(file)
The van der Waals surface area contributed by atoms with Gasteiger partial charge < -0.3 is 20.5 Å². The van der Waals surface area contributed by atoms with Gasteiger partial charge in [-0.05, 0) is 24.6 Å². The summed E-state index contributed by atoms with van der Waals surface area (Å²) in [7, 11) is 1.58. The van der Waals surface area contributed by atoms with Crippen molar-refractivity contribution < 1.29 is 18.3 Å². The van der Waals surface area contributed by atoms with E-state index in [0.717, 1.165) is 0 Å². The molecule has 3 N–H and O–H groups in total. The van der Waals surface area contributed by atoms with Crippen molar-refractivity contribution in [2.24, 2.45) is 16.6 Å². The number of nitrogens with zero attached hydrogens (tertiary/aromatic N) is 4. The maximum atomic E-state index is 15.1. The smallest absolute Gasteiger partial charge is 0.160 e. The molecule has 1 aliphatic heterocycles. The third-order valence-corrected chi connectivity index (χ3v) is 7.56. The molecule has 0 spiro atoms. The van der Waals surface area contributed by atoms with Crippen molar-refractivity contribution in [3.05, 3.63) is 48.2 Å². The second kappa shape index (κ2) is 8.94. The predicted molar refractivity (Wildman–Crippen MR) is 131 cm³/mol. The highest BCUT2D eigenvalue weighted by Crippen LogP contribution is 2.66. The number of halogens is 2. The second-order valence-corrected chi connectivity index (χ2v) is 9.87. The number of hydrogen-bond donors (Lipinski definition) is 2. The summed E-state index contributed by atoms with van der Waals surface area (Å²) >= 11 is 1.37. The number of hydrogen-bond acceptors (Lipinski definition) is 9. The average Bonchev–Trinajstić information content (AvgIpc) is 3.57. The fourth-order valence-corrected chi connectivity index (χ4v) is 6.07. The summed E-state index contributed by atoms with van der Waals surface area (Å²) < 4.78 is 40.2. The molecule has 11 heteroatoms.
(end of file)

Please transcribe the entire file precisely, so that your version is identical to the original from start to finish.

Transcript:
The van der Waals surface area contributed by atoms with Gasteiger partial charge < -0.3 is 20.5 Å². The van der Waals surface area contributed by atoms with Gasteiger partial charge in [-0.05, 0) is 24.6 Å². The summed E-state index contributed by atoms with van der Waals surface area (Å²) in [7, 11) is 1.58. The van der Waals surface area contributed by atoms with Crippen molar-refractivity contribution < 1.29 is 18.3 Å². The van der Waals surface area contributed by atoms with E-state index in [0.717, 1.165) is 0 Å². The molecule has 3 N–H and O–H groups in total. The van der Waals surface area contributed by atoms with Crippen molar-refractivity contribution in [2.24, 2.45) is 16.6 Å². The number of nitrogens with zero attached hydrogens (tertiary/aromatic N) is 4. The maximum atomic E-state index is 15.1. The smallest absolute Gasteiger partial charge is 0.160 e. The molecule has 1 aliphatic heterocycles. The third-order valence-corrected chi connectivity index (χ3v) is 7.56. The molecule has 0 spiro atoms. The van der Waals surface area contributed by atoms with Crippen molar-refractivity contribution in [3.05, 3.63) is 48.2 Å². The second kappa shape index (κ2) is 8.94. The predicted molar refractivity (Wildman–Crippen MR) is 131 cm³/mol. The highest BCUT2D eigenvalue weighted by Crippen LogP contribution is 2.66. The number of halogens is 2. The second-order valence-corrected chi connectivity index (χ2v) is 9.87. The number of hydrogen-bond donors (Lipinski definition) is 2. The summed E-state index contributed by atoms with van der Waals surface area (Å²) >= 11 is 1.37. The number of hydrogen-bond acceptors (Lipinski definition) is 9. The average Bonchev–Trinajstić information content (AvgIpc) is 3.57. The fourth-order valence-corrected chi connectivity index (χ4v) is 6.07. The summed E-state index contributed by atoms with van der Waals surface area (Å²) < 4.78 is 40.2. The molecule has 11 heteroatoms.